, Volume 63, Issue 6, pp 709-722
Date: 07 Feb 2006

Neuroserpin: a serpin to think about

Rent the article at a discount

Rent now

* Final gross prices may vary according to local VAT.

Get Access


Proteinases and their inhibitors play important roles in neural development, homeostasis and disease. Neuroserpin is a member of the serine proteinase inhibitor (serpin) superfamily that is secreted from the growth cones of neurons and inhibits the enzyme tissue-type plasminogen activator (tPA). The temporal and spatial pattern of neuroserpin expression suggests a role in synaptogenesis and is most prominent in areas of the brain that participate in learning, memory and behaviour. Neuroserpin also provides neuronal protection in pathologies such as cerebral ischaemia and epilepsy by preventing excessive activity of tPA. Point mutations in neuroserpin cause aberrant conformational transitions and the formation of loop-sheet polymers that are retained within the endoplasmic reticulum of neurons, forming inclusion bodies that underlie an autosomal dominant dementia that we have called familial encephalopathy with neuroserpin inclusion bodies or FENIB. We review here the role of neuroserpin and other proteinase inhibitors in brain development, function and disease.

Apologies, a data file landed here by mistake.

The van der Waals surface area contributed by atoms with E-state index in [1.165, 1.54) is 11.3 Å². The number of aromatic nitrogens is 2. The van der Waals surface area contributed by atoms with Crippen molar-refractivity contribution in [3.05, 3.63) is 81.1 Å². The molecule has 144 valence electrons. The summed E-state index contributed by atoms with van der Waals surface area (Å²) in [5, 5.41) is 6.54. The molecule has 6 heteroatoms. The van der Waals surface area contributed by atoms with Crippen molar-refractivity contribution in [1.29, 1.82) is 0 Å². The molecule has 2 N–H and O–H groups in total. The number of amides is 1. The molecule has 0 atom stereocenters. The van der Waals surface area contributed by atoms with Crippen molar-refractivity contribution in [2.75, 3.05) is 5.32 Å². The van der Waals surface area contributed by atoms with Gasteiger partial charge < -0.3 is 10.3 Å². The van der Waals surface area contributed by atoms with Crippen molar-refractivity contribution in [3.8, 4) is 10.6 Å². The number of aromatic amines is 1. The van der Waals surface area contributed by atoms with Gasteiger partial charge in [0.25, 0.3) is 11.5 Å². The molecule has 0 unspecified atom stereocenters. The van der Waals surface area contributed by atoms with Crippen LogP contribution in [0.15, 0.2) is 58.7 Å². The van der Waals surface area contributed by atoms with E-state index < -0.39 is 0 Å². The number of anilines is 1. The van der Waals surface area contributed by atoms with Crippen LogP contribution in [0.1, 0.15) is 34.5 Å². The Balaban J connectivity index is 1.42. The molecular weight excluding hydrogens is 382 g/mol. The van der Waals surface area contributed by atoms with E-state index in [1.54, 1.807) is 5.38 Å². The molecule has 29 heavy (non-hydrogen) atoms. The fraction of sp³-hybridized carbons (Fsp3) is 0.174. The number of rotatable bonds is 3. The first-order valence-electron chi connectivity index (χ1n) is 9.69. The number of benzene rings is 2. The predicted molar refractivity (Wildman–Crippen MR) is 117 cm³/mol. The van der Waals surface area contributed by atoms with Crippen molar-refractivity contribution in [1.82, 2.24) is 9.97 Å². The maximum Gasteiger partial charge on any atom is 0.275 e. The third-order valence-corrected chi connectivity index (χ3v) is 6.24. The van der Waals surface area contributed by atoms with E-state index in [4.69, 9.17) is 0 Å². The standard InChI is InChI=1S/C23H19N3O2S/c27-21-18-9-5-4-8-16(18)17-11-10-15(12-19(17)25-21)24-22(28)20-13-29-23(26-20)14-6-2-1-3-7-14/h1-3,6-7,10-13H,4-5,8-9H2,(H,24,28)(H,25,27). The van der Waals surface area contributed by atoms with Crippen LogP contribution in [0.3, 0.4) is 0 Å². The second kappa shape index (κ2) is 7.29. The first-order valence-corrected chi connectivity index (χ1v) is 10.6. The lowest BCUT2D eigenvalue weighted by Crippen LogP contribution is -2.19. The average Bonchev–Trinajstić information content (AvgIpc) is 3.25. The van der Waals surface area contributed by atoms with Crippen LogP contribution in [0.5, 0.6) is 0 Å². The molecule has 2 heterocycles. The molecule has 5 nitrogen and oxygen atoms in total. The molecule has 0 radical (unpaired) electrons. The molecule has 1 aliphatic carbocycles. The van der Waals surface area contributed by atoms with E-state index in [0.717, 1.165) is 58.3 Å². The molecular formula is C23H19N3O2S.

Received 25 February 2005; received after revision 16 November 2005; accepted 28 November 2005